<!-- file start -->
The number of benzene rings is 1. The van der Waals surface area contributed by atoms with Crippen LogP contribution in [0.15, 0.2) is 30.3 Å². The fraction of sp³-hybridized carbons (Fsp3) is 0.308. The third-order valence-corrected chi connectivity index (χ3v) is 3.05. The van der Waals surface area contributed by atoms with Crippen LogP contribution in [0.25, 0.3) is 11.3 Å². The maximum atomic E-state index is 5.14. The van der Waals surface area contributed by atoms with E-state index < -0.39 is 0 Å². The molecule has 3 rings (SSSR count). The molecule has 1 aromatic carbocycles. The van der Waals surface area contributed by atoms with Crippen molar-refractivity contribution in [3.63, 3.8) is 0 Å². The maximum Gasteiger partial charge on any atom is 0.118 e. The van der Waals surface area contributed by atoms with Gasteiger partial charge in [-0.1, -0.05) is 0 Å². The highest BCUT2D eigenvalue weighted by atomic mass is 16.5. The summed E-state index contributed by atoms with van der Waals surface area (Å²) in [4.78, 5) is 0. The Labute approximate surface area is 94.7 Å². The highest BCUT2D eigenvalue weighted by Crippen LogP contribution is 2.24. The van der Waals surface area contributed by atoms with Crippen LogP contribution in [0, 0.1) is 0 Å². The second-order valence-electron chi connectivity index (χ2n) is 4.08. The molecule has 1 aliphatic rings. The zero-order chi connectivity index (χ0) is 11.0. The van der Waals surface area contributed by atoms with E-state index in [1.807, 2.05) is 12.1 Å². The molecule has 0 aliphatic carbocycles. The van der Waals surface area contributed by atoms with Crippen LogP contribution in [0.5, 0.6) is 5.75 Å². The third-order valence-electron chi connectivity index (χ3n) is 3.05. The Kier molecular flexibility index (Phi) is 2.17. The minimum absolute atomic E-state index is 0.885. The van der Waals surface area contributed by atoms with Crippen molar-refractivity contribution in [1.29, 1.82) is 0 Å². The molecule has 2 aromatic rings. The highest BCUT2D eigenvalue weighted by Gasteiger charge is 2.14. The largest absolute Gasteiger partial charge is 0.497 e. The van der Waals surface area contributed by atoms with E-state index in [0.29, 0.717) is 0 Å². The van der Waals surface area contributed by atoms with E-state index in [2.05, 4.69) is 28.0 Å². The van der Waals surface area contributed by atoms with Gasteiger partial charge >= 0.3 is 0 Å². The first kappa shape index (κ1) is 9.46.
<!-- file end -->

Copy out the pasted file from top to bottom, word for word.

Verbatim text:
The number of benzene rings is 1. The van der Waals surface area contributed by atoms with Crippen LogP contribution in [0.15, 0.2) is 30.3 Å². The fraction of sp³-hybridized carbons (Fsp3) is 0.308. The third-order valence-corrected chi connectivity index (χ3v) is 3.05. The van der Waals surface area contributed by atoms with Crippen LogP contribution in [0.25, 0.3) is 11.3 Å². The maximum atomic E-state index is 5.14. The van der Waals surface area contributed by atoms with E-state index < -0.39 is 0 Å². The molecule has 3 rings (SSSR count). The molecule has 1 aromatic carbocycles. The van der Waals surface area contributed by atoms with Crippen molar-refractivity contribution in [3.63, 3.8) is 0 Å². The maximum Gasteiger partial charge on any atom is 0.118 e. The van der Waals surface area contributed by atoms with Gasteiger partial charge in [-0.1, -0.05) is 0 Å². The highest BCUT2D eigenvalue weighted by atomic mass is 16.5. The summed E-state index contributed by atoms with van der Waals surface area (Å²) in [4.78, 5) is 0. The Labute approximate surface area is 94.7 Å². The highest BCUT2D eigenvalue weighted by Crippen LogP contribution is 2.24. The van der Waals surface area contributed by atoms with Crippen LogP contribution in [0, 0.1) is 0 Å². The second-order valence-electron chi connectivity index (χ2n) is 4.08. The molecule has 1 aliphatic rings. The zero-order chi connectivity index (χ0) is 11.0. The van der Waals surface area contributed by atoms with E-state index in [1.807, 2.05) is 12.1 Å². The molecule has 0 aliphatic carbocycles. The van der Waals surface area contributed by atoms with Crippen LogP contribution in [0.5, 0.6) is 5.75 Å². The third-order valence-electron chi connectivity index (χ3n) is 3.05. The Kier molecular flexibility index (Phi) is 2.17. The minimum absolute atomic E-state index is 0.885. The van der Waals surface area contributed by atoms with Crippen molar-refractivity contribution in [1.29, 1.82) is 0 Å². The molecule has 2 aromatic rings. The highest BCUT2D eigenvalue weighted by Gasteiger charge is 2.14. The largest absolute Gasteiger partial charge is 0.497 e. The van der Waals surface area contributed by atoms with E-state index in [0.29, 0.717) is 0 Å². The van der Waals surface area contributed by atoms with E-state index in [2.05, 4.69) is 28.0 Å². The van der Waals surface area contributed by atoms with Gasteiger partial charge >= 0.3 is 0 Å². The first kappa shape index (κ1) is 9.46.